An open letter to fortune cookies.

Dear Fortune Cookies,

Last week I got one of those cookies with the generic piece of advice fortune inside.


The fortune says “It is quality rather than quantity that matters. Do a good job.” Firstly, you can’t tell me what to do, cookie. I do what I want.

Secondly, I would like to say this is not a fortune. A fortune is “You will have much luck in your future.”

Or “You’re going to win the lottery next week. Be careful not to blow it all on a life-size statue of Hillary Clinton and Donald Trump dueling to the death. Or tequila shots. You have a 50/50 chance of going broke again.”

Or “Don’t visit Louisiana. You will surely get eaten by alligators.”

My point is, there are a lot of fortune options. ‘Quality over quantity’ is not one of them. It’s a cliche dressed up as wisdom.

Thirdly, the ‘Do a good job’ part of the fortune really bugs me. As if I can’t simply deduce for myself that quality over quantity means ‘do a good job’. It’s condescending. In case you were frantically googling the definitions of quality and quantity, fret not, you have the cliff notes summary at the end to help you out.

Fourthly, sometimes it IS quantity over quality. Ironically, I’d like to point out that you yourself, cookie, are a prime example of this. I believe it’s the entire basis for your creation. I imagine people sitting around a table at your taste-test, and it went something like this:

Jim: “This is worst cookie I’ve ever eaten. It’s as dry as the Sahara. Does anybody have any water? That glass of water is not big enough Judy, did you not just hear me say the Sahara? That’s a desert in case you didn’t know. Get it together Judy.” (Editor’s note: I’m sorry, that Jim is a real asshole. I don’t know what’s up his butt. It’s probably the terrible cookie.)

Ted: “Well, we can send it back to product development, but that’ll be another $10,000.”

Don Draper: “Everybody calm down. It doesn’t matter what the cookie tastes like. People will eat it just because of the tacky piece of paper inside. Let’s move forward.”

Ted: “It’s comprised of 60% cardboard. Are you sure you want to move forward?”

Don Draper: “Will it kill people?”

Ted: “Just their taste buds.”

Don Draper: “I’d call that a success. Somebody light the cigars.”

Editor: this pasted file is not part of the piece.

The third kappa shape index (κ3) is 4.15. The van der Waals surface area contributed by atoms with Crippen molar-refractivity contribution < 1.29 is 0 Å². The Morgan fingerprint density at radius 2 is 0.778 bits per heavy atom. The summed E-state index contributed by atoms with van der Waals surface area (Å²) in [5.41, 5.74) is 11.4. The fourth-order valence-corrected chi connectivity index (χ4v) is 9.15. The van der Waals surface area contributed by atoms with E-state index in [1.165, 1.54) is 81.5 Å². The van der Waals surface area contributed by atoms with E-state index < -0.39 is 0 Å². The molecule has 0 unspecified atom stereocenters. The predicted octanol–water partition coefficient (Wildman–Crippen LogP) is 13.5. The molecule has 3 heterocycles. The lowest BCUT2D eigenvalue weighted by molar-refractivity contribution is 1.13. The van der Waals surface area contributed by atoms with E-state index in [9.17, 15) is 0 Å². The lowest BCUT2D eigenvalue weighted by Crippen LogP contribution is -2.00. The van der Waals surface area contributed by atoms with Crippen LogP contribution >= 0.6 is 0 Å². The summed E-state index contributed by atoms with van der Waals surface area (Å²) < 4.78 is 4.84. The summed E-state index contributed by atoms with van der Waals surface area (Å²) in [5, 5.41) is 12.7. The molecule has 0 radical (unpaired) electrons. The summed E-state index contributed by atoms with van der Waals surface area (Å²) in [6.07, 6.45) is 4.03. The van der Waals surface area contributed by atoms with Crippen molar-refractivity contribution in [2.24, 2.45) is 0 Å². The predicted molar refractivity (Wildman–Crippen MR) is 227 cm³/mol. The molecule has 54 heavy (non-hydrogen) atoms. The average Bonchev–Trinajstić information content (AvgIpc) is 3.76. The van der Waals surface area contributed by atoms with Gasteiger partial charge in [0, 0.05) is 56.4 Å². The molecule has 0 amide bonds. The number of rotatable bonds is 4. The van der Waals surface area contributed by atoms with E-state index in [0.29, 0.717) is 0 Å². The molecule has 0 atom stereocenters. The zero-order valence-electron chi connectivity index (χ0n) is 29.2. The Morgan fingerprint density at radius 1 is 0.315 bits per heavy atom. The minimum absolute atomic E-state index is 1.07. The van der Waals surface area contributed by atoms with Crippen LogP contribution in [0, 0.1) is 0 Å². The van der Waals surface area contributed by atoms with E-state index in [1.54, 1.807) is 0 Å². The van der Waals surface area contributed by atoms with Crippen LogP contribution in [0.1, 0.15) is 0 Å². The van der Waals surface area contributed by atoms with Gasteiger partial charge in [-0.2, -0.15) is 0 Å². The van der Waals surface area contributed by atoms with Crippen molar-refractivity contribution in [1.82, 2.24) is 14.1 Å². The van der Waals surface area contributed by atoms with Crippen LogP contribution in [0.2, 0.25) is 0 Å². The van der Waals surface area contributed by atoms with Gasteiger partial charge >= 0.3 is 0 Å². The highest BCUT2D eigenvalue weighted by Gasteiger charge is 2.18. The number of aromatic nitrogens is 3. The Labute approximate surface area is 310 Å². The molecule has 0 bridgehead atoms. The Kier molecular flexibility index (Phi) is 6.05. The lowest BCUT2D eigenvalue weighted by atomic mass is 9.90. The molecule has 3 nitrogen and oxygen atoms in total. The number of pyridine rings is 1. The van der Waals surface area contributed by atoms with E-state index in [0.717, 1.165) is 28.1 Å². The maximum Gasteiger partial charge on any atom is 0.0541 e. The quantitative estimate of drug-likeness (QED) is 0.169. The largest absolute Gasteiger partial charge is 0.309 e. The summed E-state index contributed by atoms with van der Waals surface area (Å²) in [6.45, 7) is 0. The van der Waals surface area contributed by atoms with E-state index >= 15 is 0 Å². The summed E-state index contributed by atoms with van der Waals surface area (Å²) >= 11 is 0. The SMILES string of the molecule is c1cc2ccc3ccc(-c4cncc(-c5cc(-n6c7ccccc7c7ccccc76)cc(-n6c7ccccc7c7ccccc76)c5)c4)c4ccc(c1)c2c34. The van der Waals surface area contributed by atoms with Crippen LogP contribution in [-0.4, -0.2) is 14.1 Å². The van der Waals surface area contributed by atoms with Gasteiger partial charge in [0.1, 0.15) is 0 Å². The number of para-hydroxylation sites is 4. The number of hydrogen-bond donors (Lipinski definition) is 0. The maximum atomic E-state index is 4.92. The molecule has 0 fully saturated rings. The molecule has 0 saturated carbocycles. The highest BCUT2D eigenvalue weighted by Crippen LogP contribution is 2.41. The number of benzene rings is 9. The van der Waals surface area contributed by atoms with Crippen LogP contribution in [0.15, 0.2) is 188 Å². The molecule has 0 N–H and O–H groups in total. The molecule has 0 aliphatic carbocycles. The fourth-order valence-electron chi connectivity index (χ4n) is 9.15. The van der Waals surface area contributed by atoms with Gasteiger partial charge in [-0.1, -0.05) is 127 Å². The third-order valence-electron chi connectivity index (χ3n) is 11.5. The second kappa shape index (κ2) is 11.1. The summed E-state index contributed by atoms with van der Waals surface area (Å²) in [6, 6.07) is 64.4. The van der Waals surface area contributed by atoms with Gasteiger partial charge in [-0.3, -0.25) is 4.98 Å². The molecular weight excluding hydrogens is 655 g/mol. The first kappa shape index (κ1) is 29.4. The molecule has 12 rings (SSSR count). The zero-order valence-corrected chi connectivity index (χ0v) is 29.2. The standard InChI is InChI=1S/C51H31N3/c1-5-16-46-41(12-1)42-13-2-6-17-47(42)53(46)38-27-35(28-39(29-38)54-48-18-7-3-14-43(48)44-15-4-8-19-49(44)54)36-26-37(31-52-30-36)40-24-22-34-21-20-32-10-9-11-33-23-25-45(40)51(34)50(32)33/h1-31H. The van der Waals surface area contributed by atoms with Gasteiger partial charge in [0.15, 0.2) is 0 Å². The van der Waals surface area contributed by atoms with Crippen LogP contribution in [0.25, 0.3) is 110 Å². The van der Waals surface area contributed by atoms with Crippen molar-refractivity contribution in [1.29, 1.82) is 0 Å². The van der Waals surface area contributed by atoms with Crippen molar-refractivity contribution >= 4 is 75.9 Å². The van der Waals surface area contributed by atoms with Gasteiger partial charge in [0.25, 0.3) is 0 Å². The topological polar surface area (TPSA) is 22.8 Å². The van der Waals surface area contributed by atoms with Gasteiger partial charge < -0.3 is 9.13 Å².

And you know what? People do eat you. In fact, my mom told me as a child that if I didn’t eat the whole cookie before reading the fortune that it wouldn’t come true and to this day my OCD makes me eat the entire damn cookie first, and if you’re going to make me suffer through that I’d like the fortune inside to the worth the pain.



Or probably just me.

One of those.

PS – I’d like to get into the fortune-cookie-writing game. I think I may have a knack for it.

PPS – If anyone wins the lottery with the numbers listed at the bottom of the fortune, I want half. This blog post is a contractual obligation to split your winnings with me.

PPPS – We’ll go into the fortune-cookie making business together. We’ll make obscene fortune cookies. They’ll sell like hotcakes.

PPPPS – We’re gonna be supes rich.

PPPPPS – What are hotcakes?

UPDATE: Also, if you do the whole ‘in bed’ bit the fortune reads: “It is quality over quantity that matters. Do a good job in bed.” I can’t disagree with that last part, but is it really quality over quantity? I think the quantity part is pretty important to a healthy sex life too. This is one of those situations where one shouldn’t be forced to choose between quantity and quality.



Apparently I’m not maternal.

Conversation I had with a 7-year-old:

Him (about a key on my necklace): Is that a real key?

Me: Yes. It opens a very small safe.

Him: What’s in the safe?

Me: A microchip containing government secrets. Mention it to no one, it could put your entire family in danger. You need to pretend you don’t know about it.

Him: I’m gonna tell everyone.

Me: It’s your life.

Him: Can it come off your necklace?

Me: It doesn’t come off.

Him: I’m gonna bring scissors and cut it off the next time I see you.

Me: If you do that, I’ll murder you in your sleep. I don’t love you like your parents do.

His father: You can’t hide maternal instincts like that.

Strangely, these kids actually like me. They think I’m hilarious. They and I have that in common.


The key in question.

Cottage Life

I have a whole post written about the Island Literary Awards, and I logged in last night to schedule it for today BUT THEN I DIDN’T HAVE THE PICTURES I NEEDED!!!! And I can’t even get them because I have family visiting and I’m staying in a cottage so I don’t have any of things I need. I fail at blogging.

I’m not that surprised though, cause I often fail at life.

I’m at a gorgeous cottage though so it’s hard to be too upset about it:


I also have this video to share with you guys.  It’s like Awesome met History and they had a baby together after a bottle of tequila and 20 ritalin:

Next week – Island Literary Awards update!